10. In cases of fraud where the relief claimed is one of recovery of money, Article 24 of the Limitation Act must necessarily be read with Section 17 of the Act. So read, the period of limitation would not begin to run until the time of discovery of the fraud or the time at which it could have been discovered.

11. In the plaint, it has been clearly averred that there was embezzlement and that such embezzlement came to be detected on 2.5.1977 which was within few months from September, 1976, in which month, the last of the bills, for which money was drawn but not remitted to the Corporation, was presented to the Treasury by the defendant in the suit. The learned single Judge has rightly held that this was not a case of any lack of diligence on the part of the respondent. Embezzlement clearly having been established and Section 17 of the Limitation Act having been attracted, the limitation would begin to run only from the date of detection, and not from any point of time prior thereto.

12. Fraud has always been treated in law as vitiating any transaction and the person who has been the victim of the fraud is given extended protection in law so that he may recoup the rightful position in which he should have been placed, but for the fraudulent act committed in relation to him. The law does not require the victim of the fraud to lose the remedy in law to recover the monies from the employee who had committed the fraudulent act, even when he could not have taken recourse to that remedy by reason of being unaware of the fraud that had been committed, despite reasonable diligence.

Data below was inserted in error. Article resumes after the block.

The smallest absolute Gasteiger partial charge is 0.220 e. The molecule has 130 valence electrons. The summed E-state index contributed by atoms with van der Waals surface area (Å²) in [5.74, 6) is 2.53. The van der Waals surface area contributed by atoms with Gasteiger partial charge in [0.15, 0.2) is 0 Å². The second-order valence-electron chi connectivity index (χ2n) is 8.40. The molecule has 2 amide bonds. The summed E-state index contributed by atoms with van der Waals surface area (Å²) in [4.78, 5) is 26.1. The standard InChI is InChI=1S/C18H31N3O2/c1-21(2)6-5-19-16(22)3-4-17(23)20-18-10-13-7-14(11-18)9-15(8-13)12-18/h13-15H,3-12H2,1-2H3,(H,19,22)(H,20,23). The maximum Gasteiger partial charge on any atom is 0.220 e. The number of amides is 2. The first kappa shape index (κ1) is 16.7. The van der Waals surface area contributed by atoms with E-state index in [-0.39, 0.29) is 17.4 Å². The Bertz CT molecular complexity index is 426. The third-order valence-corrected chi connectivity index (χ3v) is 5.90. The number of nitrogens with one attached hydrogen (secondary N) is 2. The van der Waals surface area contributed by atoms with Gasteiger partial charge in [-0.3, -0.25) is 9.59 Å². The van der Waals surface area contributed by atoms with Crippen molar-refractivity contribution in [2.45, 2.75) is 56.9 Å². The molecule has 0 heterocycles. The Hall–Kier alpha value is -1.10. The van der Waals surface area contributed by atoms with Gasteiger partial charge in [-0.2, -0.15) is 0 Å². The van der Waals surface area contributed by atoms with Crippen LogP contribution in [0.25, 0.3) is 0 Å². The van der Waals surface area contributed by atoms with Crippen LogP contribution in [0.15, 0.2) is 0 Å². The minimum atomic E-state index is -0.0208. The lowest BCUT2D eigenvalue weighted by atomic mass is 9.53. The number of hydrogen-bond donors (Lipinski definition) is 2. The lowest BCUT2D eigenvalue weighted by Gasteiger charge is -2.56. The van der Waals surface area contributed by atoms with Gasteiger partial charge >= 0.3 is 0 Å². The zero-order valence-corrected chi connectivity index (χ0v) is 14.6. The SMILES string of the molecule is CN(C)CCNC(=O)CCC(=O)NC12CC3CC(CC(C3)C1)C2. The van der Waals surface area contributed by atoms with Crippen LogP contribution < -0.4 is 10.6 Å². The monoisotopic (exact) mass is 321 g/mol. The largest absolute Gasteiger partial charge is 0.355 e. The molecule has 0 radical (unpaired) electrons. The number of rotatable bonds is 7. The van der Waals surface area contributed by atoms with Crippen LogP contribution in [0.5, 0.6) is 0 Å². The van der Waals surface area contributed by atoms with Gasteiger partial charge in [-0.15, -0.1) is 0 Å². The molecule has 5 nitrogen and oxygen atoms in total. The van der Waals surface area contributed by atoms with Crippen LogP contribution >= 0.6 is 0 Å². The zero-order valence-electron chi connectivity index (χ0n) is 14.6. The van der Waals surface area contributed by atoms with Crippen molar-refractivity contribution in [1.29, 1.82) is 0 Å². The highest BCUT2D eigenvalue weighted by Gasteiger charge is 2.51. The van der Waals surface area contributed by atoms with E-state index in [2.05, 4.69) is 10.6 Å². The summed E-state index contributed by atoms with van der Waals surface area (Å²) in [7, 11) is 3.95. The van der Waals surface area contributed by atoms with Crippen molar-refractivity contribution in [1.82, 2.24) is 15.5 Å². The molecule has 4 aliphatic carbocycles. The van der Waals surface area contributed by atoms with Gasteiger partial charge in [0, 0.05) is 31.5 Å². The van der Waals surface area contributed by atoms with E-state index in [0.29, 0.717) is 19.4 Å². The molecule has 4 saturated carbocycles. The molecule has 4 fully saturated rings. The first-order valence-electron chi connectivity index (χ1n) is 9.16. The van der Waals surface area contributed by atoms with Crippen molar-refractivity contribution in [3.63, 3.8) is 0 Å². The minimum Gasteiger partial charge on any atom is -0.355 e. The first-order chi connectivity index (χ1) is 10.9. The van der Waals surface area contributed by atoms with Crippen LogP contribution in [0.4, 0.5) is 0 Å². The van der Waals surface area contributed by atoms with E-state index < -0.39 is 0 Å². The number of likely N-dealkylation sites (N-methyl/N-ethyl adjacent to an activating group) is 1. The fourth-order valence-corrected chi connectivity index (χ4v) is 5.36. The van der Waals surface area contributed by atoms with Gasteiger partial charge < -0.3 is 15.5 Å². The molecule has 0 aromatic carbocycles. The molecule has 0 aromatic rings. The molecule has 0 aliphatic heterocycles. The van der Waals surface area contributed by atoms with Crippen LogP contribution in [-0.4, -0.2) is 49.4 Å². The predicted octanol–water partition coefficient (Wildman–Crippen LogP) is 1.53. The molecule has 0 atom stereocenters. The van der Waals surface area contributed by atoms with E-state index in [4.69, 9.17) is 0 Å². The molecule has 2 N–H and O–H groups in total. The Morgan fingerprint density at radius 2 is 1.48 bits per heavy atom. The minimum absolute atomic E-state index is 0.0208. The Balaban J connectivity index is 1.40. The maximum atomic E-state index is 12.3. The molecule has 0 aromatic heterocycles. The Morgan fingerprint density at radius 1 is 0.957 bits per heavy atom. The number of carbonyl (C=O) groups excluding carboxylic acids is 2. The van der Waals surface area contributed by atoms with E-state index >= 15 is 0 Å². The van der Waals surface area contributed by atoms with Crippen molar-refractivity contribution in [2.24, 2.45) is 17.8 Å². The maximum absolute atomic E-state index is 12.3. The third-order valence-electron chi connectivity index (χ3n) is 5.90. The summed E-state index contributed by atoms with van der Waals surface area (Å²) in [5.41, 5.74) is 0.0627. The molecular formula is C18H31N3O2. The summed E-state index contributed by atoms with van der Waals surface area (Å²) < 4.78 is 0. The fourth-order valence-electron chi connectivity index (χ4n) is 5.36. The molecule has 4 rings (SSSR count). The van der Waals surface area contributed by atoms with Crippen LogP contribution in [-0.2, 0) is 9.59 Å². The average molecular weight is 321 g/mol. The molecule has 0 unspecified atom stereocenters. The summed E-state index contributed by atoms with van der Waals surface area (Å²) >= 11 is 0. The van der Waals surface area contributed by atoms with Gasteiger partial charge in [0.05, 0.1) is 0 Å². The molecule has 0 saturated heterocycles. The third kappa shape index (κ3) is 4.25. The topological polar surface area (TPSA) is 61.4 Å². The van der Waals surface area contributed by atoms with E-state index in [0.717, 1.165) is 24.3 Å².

13. Learned counsel for the appellant then contended that the question of limitation should not have been considered for the first time by the appellate Court. That question was raised not by the plaintiff, but by the defendant, and it does not lie in the mouth of the defendant now to claim in the further appeal that a point that he had raised in the appellate Court should not have been considered after it had received due consideration and had been rejected. The question of limitation was not raised in the trial Court, and was not a point which required consideration at all by the appellate Court and would not have been considered but for the submission that had been made for the defendant before the appellate Court. The fact that that plea failed does not entitle the defendant now to claim that the appellate judgment is vitiated by the reason of such consideration.

14. We do not find any merit in the appeal and the same is dismissed. Index: Yes



The III Additional Sub Judge,



Reproduced in accordance with s52(q) of the Copyright Act 1957 (India) from judis.nic.in, indiacode.nic.in and other Indian High Court Websites


dwi Attorney | dui attorney | dwi | dui | austin attorney | san diego attorney | houston attorney | california attorney | washington attorney | minnesota attorney | dallas attorney | alaska attorney | los angeles attorney | dwi | dui | colorado attorney | new york attorney | new jersey attorney | san francisco attorney | seattle attorney | florida attorney | attorney | london lawyer | lawyer michigan | law firm |

Double Click on any word for its dictionary meaning or to get reference material on it.